It is a normal occurrence to receive a cute picture of a litter of pups the Hubby is working on during the day. I love getting these since all I see are feet and lets face it…feet aren’t cute. Typically I respond with an “awe…can we have one” and get a “no way!” in response. I don’t actually want or need a puppy in my life, so this is more a ritual than a true asking. Unless it was a basset hound. Then that sucker would be mine…all mine!!! Dusty is smart enough never to show me a litter of bassets though and I’ve come to terms with the fact that a basset hound would not fit our lifestyle one bit and will have to wait until we sell the farm and move back to suburbia 20 years from now. Sigh.
When I arrived at the vet hospital for Eeyore Friday, I was met with an onslaught of texts from the Hubby showing off a litter of standard poodle pups. Only this time it was followed by him asking me if we could take the only one that didn’t have a home yet. Uh..what world am I living in? Beyond Einstein, Hubby has never asked for a pup in the 16 years I have known him. All our animals are my doing. I was shocked.
What could I say? I mean, a) puppy and b) this was the hubby asking. If he was asking, he must really really want this pup, so I said sure thinking surely this was a joke.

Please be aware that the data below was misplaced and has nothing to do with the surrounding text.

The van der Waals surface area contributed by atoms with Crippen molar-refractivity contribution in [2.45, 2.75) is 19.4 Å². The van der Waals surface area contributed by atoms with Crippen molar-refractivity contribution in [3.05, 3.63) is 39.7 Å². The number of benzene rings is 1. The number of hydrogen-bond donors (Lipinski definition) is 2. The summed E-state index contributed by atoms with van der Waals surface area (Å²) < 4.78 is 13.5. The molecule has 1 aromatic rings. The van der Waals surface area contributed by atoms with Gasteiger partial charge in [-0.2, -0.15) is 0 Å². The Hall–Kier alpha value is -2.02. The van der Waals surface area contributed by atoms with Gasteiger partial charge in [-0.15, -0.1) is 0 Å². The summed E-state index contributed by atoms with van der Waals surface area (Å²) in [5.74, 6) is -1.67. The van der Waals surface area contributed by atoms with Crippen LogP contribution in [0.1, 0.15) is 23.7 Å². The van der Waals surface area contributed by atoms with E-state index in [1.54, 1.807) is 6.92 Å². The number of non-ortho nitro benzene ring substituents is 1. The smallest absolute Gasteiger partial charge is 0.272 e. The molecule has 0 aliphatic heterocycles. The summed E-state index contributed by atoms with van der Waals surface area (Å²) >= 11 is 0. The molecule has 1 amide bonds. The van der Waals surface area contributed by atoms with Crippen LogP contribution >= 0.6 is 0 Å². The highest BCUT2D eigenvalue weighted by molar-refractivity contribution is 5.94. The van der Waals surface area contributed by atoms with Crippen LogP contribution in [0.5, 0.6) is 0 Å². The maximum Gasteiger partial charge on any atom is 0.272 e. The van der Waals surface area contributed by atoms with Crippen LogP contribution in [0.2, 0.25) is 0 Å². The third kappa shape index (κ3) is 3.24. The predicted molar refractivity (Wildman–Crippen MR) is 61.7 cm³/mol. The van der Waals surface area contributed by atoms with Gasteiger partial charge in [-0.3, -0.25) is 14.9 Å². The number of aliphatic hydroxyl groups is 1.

But I was wrong. Next thing I knew we were scheduling a time to go meet the pup on Sunday at the obscene hour of 9 am. I knew the Hubby was excited if he was planning on wrangling all four of us out of the house on a Sunday morning that early. I’m always up by 7 am but Sundays are my lazy days and I usually stay in my pjs until lunch when I have to get clothes on to grocery shop.
Instead I was marched out of the house on a cold, foggy morning and off to meet the pup. Dusty knows the breeders well as they are clients of his and he has known the mom and dad of the littler for a few years. He adores them and knew any pups from them would fit in with our clan and lifestyle/dog owner style well.
Of course once we put a puppy in the arms of the 7 year old, it was game over. I did get to meet the mom who was lovely and the dad who was fun and energetic. I’d be happy if the pup ended up with either personality or a combination of both.